Monday, July 20, 2015

Book Review: Humility

Humility. C.J. Mahaney. 2005. Multnomah. 176 pages. [Source: Borrowed]

Humility is a funny thing. On the one hand, it's an extremely desirable trait. Most of us, as Christians, would say we want to be humble, right? Or at least we want to be thought of as humble. At the same time, few of us have given attention to what being humble actually means. Even fewer have considered what it takes to grow in humility. 

I absolutely loved, loved, LOVED reading C.J. Mahaney's Humility. It is a short book that every believer needs to read. One reason, of course, is that everyone--believer or not--struggles with pride. Becoming a Christian does not remove that struggle with pride. Though the type of pride might shift around a bit and become spiritual pride, or, pride in our spiritual health or growth. Pride wears hundreds of masks after all. And thinking you've conquered all there is to conquer, and that the battle against pride or the battle against self is won once and for all, can be dangerous. (Now, we know that Christ has won the victory, and, that ultimately, that victory will be ours. But the battle is daily. And just because Christ has won, doesn't mean that we can relax and let down our guard against sin. Our problem is that we don't always recognize sin as sin.) Mahaney's book is about humility and pride--being humble and being proud. It is in many ways a book about how to live the Christian life.

In part one, Mahaney shows us "The Promise of Humility" and "The Perils of Pride." In part two, the focus shifts to greatness: "Greatness Redefined" and "Greatness Demonstrated." (The subtitle of this book is TRUE GREATNESS.) In part three, the book turns super-practical. The chapters are: "As Each Day Begins," "As Each Day Ends," "For Special Focus," "Identifying Evidences of Grace," "Encouraging Others," "Inviting and Pursuing Correction," "Responding Humbly to Trials," and "A Legacy of Greatness."

I love the book because it's honest, straight-forward, practical, and above all biblical. The book doesn't waste your time. It's concise and relevant.

Humility is honestly assessing ourselves in light of God's holiness and sinfulness. That's the twin reality that all genuine humility is rooted in: God's holiness and our sinfulness. Without an honest awareness of both these realities (and we'll reflect on both throughout this book), all self-evaluation will be skewed and we'll fail to either understand or practice true humility. (22)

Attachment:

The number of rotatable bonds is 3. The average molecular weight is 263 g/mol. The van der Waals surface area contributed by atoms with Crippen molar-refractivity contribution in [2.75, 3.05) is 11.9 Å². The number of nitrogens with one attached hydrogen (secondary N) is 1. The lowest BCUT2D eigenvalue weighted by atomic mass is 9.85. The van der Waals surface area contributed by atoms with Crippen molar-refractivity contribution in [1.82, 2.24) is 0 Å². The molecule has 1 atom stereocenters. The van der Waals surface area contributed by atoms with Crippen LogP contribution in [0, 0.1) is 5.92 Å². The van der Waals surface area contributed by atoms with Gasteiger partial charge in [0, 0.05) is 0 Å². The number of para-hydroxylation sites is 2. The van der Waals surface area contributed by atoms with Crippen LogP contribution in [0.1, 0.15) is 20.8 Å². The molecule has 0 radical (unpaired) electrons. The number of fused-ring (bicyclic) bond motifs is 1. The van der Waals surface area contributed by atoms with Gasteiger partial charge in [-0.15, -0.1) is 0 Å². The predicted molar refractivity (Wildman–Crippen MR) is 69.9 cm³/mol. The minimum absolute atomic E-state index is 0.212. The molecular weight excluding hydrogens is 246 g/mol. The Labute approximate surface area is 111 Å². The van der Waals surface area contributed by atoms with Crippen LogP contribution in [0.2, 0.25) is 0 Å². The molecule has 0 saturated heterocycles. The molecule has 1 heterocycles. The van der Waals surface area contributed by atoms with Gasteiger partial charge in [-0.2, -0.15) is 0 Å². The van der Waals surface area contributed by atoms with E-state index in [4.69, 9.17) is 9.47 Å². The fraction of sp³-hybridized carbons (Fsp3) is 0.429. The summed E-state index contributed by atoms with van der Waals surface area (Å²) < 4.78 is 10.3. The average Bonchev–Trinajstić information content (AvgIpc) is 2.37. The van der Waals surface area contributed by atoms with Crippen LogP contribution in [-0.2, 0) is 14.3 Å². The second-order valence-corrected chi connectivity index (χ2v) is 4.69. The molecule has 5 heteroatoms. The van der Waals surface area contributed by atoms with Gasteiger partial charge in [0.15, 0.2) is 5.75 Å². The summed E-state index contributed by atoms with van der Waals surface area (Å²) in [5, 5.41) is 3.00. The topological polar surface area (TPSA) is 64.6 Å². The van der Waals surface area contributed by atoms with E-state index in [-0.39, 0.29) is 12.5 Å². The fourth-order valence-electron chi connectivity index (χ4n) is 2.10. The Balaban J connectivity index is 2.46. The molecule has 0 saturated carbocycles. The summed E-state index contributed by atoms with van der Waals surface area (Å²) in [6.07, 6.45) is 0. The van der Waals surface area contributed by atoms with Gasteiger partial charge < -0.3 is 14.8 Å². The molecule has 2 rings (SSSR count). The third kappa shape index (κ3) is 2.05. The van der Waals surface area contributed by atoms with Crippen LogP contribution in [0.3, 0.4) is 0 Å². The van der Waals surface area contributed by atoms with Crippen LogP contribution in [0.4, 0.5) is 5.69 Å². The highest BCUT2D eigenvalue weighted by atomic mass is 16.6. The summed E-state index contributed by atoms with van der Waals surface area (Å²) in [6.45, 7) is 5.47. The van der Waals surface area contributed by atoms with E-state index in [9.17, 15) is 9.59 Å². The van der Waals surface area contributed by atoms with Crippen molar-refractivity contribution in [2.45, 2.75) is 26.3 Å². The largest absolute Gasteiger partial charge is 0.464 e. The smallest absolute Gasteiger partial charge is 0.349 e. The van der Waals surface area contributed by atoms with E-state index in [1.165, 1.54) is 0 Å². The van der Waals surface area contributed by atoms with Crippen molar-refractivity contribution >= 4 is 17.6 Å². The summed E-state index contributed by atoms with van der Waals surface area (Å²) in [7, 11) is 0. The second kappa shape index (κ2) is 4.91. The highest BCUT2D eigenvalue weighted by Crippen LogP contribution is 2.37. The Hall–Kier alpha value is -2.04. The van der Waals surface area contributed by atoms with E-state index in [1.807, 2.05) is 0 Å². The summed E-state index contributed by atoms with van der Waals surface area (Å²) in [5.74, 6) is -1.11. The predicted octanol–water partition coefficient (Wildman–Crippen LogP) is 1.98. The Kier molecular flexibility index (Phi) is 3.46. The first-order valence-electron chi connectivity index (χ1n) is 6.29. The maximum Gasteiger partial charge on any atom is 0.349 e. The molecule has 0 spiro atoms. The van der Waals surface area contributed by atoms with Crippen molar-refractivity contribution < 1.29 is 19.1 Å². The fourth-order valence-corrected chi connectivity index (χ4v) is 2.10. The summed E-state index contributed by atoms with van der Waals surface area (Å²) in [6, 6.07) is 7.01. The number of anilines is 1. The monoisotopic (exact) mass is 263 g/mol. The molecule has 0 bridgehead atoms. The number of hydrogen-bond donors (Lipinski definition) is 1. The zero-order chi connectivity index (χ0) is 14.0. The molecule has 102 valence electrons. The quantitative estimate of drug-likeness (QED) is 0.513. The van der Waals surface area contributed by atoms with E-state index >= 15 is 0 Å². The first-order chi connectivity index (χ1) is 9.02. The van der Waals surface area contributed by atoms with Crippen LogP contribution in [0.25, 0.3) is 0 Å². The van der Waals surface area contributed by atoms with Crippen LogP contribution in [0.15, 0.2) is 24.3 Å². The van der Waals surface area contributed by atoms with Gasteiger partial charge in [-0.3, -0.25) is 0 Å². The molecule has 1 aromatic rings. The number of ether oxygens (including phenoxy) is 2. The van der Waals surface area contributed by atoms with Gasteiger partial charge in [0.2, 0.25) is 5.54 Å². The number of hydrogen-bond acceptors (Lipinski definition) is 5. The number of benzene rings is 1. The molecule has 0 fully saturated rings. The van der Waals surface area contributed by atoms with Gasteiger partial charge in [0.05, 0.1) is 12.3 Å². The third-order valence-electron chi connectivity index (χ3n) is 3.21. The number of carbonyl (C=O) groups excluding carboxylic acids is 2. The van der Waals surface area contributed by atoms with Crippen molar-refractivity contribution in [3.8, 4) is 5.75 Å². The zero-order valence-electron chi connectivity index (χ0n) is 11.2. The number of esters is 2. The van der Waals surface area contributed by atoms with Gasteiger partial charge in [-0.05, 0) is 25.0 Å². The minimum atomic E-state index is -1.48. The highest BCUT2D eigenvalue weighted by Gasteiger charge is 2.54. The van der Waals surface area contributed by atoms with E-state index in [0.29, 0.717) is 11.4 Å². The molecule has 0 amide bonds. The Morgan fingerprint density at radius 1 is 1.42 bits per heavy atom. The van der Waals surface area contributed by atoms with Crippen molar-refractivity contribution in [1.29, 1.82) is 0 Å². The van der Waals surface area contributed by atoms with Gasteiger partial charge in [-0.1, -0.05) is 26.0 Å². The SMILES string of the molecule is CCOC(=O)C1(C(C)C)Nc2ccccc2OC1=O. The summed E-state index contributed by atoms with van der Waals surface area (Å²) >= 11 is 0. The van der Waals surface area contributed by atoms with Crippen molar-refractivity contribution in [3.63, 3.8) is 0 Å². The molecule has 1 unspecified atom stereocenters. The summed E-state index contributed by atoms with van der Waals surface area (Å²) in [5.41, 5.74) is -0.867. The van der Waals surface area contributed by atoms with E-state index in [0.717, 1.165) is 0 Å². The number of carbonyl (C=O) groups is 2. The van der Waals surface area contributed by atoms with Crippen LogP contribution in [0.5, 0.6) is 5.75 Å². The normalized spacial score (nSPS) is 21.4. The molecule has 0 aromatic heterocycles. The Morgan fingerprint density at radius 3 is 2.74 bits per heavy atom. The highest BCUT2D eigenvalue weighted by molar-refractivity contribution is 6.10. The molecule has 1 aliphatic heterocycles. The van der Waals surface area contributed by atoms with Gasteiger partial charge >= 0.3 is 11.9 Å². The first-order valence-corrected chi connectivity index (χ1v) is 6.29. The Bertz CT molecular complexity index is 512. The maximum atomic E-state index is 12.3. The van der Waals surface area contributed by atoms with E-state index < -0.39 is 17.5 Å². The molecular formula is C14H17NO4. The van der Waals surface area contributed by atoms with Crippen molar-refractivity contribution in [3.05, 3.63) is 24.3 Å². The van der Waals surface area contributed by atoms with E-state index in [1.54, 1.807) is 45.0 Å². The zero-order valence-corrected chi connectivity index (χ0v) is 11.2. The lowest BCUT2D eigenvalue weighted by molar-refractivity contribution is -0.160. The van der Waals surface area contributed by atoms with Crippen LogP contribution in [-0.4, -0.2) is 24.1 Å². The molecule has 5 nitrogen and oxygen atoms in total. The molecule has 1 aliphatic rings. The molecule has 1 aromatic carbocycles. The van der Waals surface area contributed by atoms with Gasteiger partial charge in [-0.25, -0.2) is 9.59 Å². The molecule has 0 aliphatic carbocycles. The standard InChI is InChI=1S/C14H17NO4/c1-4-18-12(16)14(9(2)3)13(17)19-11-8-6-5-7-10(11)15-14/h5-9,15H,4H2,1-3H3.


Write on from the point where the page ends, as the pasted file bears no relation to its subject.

The sad fact is that none of us are immune to the logic-defying, blinding effects of pride. Though it shows up in different forms and to differing degrees, it infects us all. The real issue is not if pride exists in your heart; it's where pride exists and how pride is being expressed in your life. Scripture shows us that pride is strongly and dangerously rooted in all our lives, far more than most of us care to admit or even think about. (29)
Pride is when sinful human beings aspire to the status and position of God and refuse to acknowledge their dependence upon Him. (31)
As sinfully and culturally defined, pursuing greatness looks like this: Individuals motivated by self-interest, self-indulgence, and a false sense of self-sufficiency pursue selfish ambition for the purpose of self-glorification. Contrast that with the pursuit of true greatness as biblically defined: Serving others for the glory of God. (44)
Here's an essential truth: To learn true humility, we need more than a redefinition of greatness; we need even more than Jesus' personal example of humble service. What we need is His death. (47)
Prior to our conversion we were sin's prisoners, and even after our conversion we continue to fight the presence of sin, though we're freed from the power and penalty of sin. And if you aren't aware of this danger, you'll never sufficiently appreciate the significance of His death. It's this captivity to sin and continued tendency to sin that necessitates the Savior's death as a ransom for many. That's the price ransom requires: the life of God's only Son. (53)
Sin--including especially the sin of pride--is active, not passive. Sin doesn't wake up tired, because it hasn't been sleeping. When you wake up in the morning, sin is right there, fully awake, ready to attack. So rather than be attacked by sin in the morning, I've chosen to go on the offensive. I've chosen to announce to sin, "I'm at war with you. I know you're there, and I'm after you." From the moment I awake, I've learned to make statements to God about my dependence upon God, and in this way I'm humbling myself before God. (69)
We watch our hearts and study our hearts in the shadow of the cross as a means of protecting our hearts from the daily presence and opposition of sin. If you don't watch, you'll inevitably weaken. (132)

© Becky Laney of Operation Actually Read Bible

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